Thousands of volunteers throughout Mexico are collecting food and clothing while the country´s state and federal governments are rushing to assist indigenous Indian villages scattered on the Copper Mountains of Chihuahua Mexico, all victims of a year-long drought.
The food and clothing drives began a week ago as Mexico television networks began broadcasting reports of entire villages going hungry after the year old drought killed most if not all of their crops. The Tarahumara Mountain tribes grow corn, beans and other crops to feed their families but for the last year, Mexico´s northern states such as Chihuahua and southern U.S. states have been hit by the longest drought in the 70 years.
Mexican government officials have been saying that the toughest challenge is reaching some of tribes that are nestled on the mountain sides due to the condition of roads or the lack of. However at least one night last week, a television news anchor told a national audience that he could not understand how their reporters could reach this villages and not government assistance.
Night after night, television reporters have been interviewing members of the Chorohui and Ohvivo tribes as they tell stories of entire families suffering from hunger, not having but one meal a day consisting of mainly bean soup.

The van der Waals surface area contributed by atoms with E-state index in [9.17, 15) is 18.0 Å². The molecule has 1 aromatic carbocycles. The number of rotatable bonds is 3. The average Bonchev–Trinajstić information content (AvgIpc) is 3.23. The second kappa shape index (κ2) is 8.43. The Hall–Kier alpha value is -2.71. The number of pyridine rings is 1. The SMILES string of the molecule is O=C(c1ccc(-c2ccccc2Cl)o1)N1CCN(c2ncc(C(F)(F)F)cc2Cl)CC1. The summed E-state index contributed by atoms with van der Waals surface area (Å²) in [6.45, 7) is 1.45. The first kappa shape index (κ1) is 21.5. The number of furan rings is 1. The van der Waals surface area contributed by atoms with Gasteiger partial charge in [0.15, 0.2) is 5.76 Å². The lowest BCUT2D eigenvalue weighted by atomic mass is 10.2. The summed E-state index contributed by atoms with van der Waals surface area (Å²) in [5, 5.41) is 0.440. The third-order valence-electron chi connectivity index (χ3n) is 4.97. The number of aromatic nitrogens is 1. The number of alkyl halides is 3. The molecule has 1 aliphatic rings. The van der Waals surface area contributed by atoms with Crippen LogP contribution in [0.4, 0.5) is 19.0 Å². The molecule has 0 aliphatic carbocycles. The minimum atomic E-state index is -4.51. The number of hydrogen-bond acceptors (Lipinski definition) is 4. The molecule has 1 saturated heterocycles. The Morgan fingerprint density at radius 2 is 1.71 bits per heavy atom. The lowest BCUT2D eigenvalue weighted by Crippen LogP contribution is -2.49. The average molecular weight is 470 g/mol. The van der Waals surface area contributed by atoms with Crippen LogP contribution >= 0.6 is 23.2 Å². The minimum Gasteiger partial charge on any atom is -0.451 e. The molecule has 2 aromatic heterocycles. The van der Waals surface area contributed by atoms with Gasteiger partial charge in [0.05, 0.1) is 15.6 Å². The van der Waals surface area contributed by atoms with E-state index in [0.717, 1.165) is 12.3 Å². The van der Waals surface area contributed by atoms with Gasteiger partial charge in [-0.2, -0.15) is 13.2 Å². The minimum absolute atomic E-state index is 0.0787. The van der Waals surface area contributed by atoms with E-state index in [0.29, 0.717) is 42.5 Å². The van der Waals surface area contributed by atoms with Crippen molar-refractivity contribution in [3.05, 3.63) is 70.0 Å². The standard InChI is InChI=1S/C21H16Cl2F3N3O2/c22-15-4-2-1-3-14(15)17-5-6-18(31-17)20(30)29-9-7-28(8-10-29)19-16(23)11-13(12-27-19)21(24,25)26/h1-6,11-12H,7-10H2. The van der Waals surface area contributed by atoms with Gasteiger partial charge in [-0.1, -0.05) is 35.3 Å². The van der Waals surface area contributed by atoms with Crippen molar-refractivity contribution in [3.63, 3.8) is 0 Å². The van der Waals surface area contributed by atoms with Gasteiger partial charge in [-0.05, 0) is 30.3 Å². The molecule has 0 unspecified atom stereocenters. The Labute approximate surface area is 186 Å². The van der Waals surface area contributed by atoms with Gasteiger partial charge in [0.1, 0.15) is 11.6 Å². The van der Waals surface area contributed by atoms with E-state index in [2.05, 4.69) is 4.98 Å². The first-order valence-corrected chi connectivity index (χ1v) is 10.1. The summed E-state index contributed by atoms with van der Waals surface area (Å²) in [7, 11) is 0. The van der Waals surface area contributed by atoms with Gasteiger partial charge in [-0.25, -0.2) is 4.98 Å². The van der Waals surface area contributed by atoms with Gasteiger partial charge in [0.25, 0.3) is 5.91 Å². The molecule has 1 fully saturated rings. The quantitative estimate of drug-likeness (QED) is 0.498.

Last week a report surfaced that Carichi tribe members had committed suicide due the starvation suffered by the village. A day later the mayor of the village, Ignacio Leonel Varela denied the reports. Varela told the Milenio Newspaper that while there was great need of food for the community the suicide report was entirely false.
The Tarahumara are an indigenous tribe that has lived a simple and close to primitive life style growing corn, beans and raising coral livestock. Their homes are cabins made of stone and logs and some live in the surrounding caves. There are fine craftsmanship producing wool blankets and they are often seen wearing them while being interviewed.
Last week Mexico´s Televisa aired the 1965 Mexican film “Tarahumara,” that depicts the story of a man who is sent to do a study of the mountain tribes and ends up trying to assist the Tarahumara who encounter difficult governmental politics and corruption. The black and white film won several awards.
Following the airing of the movie, Televisa news anchor, Eduardo Salazar told viewers, “ 50 years later, today’s indigenous Tarahumara tribes suffer the same situation.” A sequence of news reports followed, telling of the current lack of food for many of the tribes and the donation drives taking place throughout Mexico.